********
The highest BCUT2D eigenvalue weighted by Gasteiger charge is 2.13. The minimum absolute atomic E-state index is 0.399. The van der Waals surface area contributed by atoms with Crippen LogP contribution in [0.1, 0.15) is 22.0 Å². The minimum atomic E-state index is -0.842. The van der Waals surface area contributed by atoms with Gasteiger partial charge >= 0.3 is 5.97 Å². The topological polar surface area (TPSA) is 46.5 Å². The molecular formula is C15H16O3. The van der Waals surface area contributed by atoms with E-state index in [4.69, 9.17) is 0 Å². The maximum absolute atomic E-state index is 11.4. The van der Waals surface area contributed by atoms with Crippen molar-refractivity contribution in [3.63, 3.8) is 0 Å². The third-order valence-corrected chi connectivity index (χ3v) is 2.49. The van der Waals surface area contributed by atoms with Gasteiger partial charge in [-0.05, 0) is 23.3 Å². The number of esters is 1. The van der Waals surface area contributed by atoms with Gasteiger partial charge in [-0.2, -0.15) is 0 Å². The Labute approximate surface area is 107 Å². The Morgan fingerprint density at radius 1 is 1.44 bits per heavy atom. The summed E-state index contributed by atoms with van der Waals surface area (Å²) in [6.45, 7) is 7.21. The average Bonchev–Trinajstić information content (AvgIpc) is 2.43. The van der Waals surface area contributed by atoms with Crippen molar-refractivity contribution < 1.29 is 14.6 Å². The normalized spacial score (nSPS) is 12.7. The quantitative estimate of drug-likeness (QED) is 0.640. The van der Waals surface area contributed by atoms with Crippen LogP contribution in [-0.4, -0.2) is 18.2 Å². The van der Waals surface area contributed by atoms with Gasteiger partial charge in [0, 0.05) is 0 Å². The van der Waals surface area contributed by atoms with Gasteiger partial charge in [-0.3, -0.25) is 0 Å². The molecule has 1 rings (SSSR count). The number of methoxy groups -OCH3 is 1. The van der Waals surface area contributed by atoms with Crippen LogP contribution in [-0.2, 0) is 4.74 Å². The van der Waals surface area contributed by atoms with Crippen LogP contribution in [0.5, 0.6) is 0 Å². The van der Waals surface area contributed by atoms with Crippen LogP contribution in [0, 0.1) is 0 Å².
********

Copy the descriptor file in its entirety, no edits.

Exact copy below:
The highest BCUT2D eigenvalue weighted by Gasteiger charge is 2.13. The minimum absolute atomic E-state index is 0.399. The van der Waals surface area contributed by atoms with Crippen LogP contribution in [0.1, 0.15) is 22.0 Å². The minimum atomic E-state index is -0.842. The van der Waals surface area contributed by atoms with Gasteiger partial charge >= 0.3 is 5.97 Å². The topological polar surface area (TPSA) is 46.5 Å². The molecular formula is C15H16O3. The van der Waals surface area contributed by atoms with E-state index in [4.69, 9.17) is 0 Å². The maximum absolute atomic E-state index is 11.4. The van der Waals surface area contributed by atoms with Crippen molar-refractivity contribution in [3.63, 3.8) is 0 Å². The third-order valence-corrected chi connectivity index (χ3v) is 2.49. The van der Waals surface area contributed by atoms with Gasteiger partial charge in [-0.05, 0) is 23.3 Å². The number of esters is 1. The van der Waals surface area contributed by atoms with Gasteiger partial charge in [-0.2, -0.15) is 0 Å². The Labute approximate surface area is 107 Å². The Morgan fingerprint density at radius 1 is 1.44 bits per heavy atom. The summed E-state index contributed by atoms with van der Waals surface area (Å²) in [6.45, 7) is 7.21. The average Bonchev–Trinajstić information content (AvgIpc) is 2.43. The van der Waals surface area contributed by atoms with Crippen molar-refractivity contribution < 1.29 is 14.6 Å². The normalized spacial score (nSPS) is 12.7. The quantitative estimate of drug-likeness (QED) is 0.640. The van der Waals surface area contributed by atoms with Crippen LogP contribution in [-0.4, -0.2) is 18.2 Å². The van der Waals surface area contributed by atoms with Gasteiger partial charge in [0, 0.05) is 0 Å². The van der Waals surface area contributed by atoms with Gasteiger partial charge in [-0.3, -0.25) is 0 Å². The molecule has 1 rings (SSSR count). The number of methoxy groups -OCH3 is 1. The van der Waals surface area contributed by atoms with Crippen LogP contribution in [-0.2, 0) is 4.74 Å². The van der Waals surface area contributed by atoms with Crippen LogP contribution in [0.5, 0.6) is 0 Å². The van der Waals surface area contributed by atoms with Crippen LogP contribution in [0, 0.1) is 0 Å².